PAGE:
Asian 'Internet enemies' tighten controls
China and Vietnam have extended controls on the Internet and North Korea is using "increasingly sophisticated" means to spread disinformation through the worldwide web, according to a new report which labels the three nations as the biggest "Enemies of the Internet". Raising concerns about rising cyber-censorship the world over, Reporters Without Borders urged the United Nations to take measures to protect online freedoms. - Rachel Vandenbrink (Mar 13, '14)

North Korea well out of starvation zone
If the North Korea of the 1990s was seen as a starving nation that produced an exodus of hungry people, then the picture should be even gloomier now - six years after it stopped receiving South Korea's generous aid. But it's not. The nation of 24 million people, widely said to be the most secretive in the world and a nuclear threat, appears to have weathered the years well. - Ahn Mi Young (Feb 28, '14)

UN panel warns North Korean leader on abuses
A United Nations panel has written to North Korea's leader Kim Jong-eun warning him that he could be hauled before an international court for rights abuses on a scale unparalleled in modern history. The UN commission of inquiry of human rights abuses in North Korea said Kim might be among "hundreds" of leaders behind violations that amount to crimes of humanity. - Parameswaran Ponnudurai (Feb 18, '14)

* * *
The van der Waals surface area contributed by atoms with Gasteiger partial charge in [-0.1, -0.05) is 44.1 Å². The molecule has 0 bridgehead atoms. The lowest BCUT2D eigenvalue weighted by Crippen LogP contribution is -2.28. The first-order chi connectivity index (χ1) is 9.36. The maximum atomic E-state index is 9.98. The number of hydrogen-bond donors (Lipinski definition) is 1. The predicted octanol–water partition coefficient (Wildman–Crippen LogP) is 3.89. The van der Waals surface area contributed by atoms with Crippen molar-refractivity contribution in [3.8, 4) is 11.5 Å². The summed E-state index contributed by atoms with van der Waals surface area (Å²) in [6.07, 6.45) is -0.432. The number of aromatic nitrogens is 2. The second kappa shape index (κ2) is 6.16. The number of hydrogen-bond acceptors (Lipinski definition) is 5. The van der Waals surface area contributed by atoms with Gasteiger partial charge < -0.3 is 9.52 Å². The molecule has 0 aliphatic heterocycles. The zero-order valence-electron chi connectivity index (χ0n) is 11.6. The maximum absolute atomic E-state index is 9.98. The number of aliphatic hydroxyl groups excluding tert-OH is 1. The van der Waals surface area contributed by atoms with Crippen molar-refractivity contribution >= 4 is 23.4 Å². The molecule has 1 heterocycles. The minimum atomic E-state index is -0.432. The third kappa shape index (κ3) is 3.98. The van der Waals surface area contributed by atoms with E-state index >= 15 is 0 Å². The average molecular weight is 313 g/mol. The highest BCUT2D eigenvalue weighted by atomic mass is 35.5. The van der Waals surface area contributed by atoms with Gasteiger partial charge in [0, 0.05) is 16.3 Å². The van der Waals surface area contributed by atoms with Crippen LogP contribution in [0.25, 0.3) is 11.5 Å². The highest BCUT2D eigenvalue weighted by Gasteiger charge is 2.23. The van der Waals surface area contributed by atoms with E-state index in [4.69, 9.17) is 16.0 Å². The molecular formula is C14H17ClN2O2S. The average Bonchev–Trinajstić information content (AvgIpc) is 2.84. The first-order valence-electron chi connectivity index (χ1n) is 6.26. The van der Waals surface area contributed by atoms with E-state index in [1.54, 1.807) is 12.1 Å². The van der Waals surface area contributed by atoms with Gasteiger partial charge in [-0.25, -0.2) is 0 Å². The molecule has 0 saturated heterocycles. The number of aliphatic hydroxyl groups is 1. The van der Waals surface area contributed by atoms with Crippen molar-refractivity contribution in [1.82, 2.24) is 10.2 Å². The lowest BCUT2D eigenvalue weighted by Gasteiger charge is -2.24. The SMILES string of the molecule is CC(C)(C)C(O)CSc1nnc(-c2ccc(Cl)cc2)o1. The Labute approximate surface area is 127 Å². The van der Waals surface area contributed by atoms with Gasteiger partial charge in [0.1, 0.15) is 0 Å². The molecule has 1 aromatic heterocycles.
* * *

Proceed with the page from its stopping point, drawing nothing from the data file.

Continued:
JOHN PILGER
War and forgetting on Jeju Island
The Korean peninsula has an unrecognized distinction as the place in which the US turned itself into "an archipelago of empire" from the smoldering ruins of war. Atrocities such as a massacre by US-supported militia on Jeju Island were the "forgotten" prelude to war in 1950, and now, as islanders protest against the building of a US base there, will the threat to all of us posed by US missiles trained on China be "forgotten" too? (Feb 13, '14)

Park seeds 'peace' in the DMZ
Park Geun-hye hopes to displace some of the misnomer of the Demilitarized Zone by turning part of the heavily mined buffer between the two Koreas into a "park for peace". The South Korean president's plan faces significant obstacles, but the wildlife there may at least serve as a talking point for Seoul and Pyongyang. - Alec Forss and Sangsoo Lee (Feb 12, '14)

COMMENT
From hope to despair in North Korea
When Kim Jong-eun took control of North Korea two years ago, his late father had already taken the first steps to put the country on the path of reconciliation. Hopes were high that the new young leader would quicken the pace towards a resolution of concerns over the North's nuclear program. Recent despairing events indicate he has dropped the baton. - Joseph R DeTrani (Feb 7, '14)